previous next

prior . . . veni. By the advice of Ulysses, who was among their number, Tyndareus made all the suitors of Helen swear jointly and severally to avenge any outrage done on her account to the one who should be successful (cf. 50). When the fulfilment of the oath was required by Agamemnon and Menelaus, Ulysses, whether from affection for his wife (301) or because he had learned what misfortunes and long wanderings would be his lot if he went to Troy (“cui erat responsum si ad Troiam isset, post vicesimum annum solum, sociis perditis, eyentem domum rediturum”, Hygin. f. 95), resolved not to join the expedition. He accordingly feigned madness, ploughing the sea-shore with an ox and an ass yoked together. Palamedes, who accompanied the Atridae, detected the cheat by taking the child Telemachus from the cradle and laying him in the track of the plough, which the father immediately turned aside. Cf. Od.XXIV. 116-9, Aesch. Ag. 841, and six lines from an early tragedian quoted in de Off. III. xxvi. 97-8, where Ulysses' conduct is discussed and condemned. This incident was the cause of Ulysses' hostility to Palamedes.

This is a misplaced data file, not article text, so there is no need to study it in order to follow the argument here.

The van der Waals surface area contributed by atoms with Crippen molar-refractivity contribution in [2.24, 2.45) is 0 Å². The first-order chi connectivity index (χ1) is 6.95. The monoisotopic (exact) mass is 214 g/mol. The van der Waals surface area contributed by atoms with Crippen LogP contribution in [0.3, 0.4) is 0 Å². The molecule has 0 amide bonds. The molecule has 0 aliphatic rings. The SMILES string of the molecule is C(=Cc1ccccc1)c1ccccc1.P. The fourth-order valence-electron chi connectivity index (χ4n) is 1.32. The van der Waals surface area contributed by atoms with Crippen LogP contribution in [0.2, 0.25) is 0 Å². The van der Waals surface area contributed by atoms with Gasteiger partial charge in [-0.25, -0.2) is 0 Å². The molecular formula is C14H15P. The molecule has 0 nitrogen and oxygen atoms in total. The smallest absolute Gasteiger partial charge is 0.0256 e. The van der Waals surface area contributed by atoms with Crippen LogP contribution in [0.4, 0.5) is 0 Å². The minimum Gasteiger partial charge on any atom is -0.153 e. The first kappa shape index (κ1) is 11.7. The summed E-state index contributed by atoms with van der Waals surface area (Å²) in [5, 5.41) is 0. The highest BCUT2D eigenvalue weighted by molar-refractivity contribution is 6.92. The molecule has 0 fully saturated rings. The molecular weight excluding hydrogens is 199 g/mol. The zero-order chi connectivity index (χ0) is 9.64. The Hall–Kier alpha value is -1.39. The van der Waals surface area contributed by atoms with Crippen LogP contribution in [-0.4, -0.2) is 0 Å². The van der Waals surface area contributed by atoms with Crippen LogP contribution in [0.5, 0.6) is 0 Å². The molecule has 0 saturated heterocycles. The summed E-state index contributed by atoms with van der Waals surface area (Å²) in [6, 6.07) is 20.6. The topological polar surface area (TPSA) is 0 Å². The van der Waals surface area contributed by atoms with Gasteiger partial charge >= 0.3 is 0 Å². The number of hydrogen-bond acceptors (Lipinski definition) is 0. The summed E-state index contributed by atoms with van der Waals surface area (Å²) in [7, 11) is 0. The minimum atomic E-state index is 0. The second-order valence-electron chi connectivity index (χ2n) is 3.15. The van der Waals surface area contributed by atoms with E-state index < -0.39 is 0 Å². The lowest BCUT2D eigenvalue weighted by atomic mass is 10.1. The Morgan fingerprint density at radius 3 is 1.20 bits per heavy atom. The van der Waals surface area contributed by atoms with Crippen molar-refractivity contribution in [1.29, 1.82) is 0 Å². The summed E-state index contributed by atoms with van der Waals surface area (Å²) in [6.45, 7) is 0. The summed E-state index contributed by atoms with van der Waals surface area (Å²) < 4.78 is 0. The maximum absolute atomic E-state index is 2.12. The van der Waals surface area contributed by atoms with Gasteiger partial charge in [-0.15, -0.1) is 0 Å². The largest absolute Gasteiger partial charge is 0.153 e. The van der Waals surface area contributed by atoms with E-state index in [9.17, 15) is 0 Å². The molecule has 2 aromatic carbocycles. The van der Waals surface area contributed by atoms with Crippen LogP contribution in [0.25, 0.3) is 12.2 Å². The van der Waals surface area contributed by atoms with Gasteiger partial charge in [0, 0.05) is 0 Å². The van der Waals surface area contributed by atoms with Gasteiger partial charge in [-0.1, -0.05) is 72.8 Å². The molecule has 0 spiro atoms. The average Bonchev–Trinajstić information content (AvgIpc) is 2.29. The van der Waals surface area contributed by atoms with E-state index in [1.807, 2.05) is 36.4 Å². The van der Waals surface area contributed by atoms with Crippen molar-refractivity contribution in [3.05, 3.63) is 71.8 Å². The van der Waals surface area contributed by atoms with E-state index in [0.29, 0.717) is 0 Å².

nullo sub indice. For sub introducing a condition or attendant circumstance see Roby § 2133, and cf. Ibis 403, “duo . . . sub eodem vindice caesi”, Liv.ii. XXXVII. 8, “cum ad patres rem dubiam sub auctore certo detulissent”. So it is used in expressing accompanying sound, for which see Munro on Lucr.iv. 545, and cf. the similar use of “ὑπό”, as in Soph. El. 711,χαλκῆς ὑπαὶ σάλπιγγος”.

Creative Commons License
This work is licensed under a Creative Commons Attribution-ShareAlike 3.0 United States License.

An XML version of this text is available for download, with the additional restriction that you offer Perseus any modifications you make. Perseus provides credit for all accepted changes, storing new additions in a versioning system.

hide References (5 total)
  • Commentary references from this page (5):
    • Homer, Odyssey, 24.116
    • Sophocles, Electra, 711
    • Aeschylus, Agamemnon, 841
    • Lucretius, De Rerum Natura, 4.545
    • Livy, The History of Rome, Book 2, 37.8
hide Display Preferences
Greek Display:
Arabic Display:
View by Default:
Browse Bar: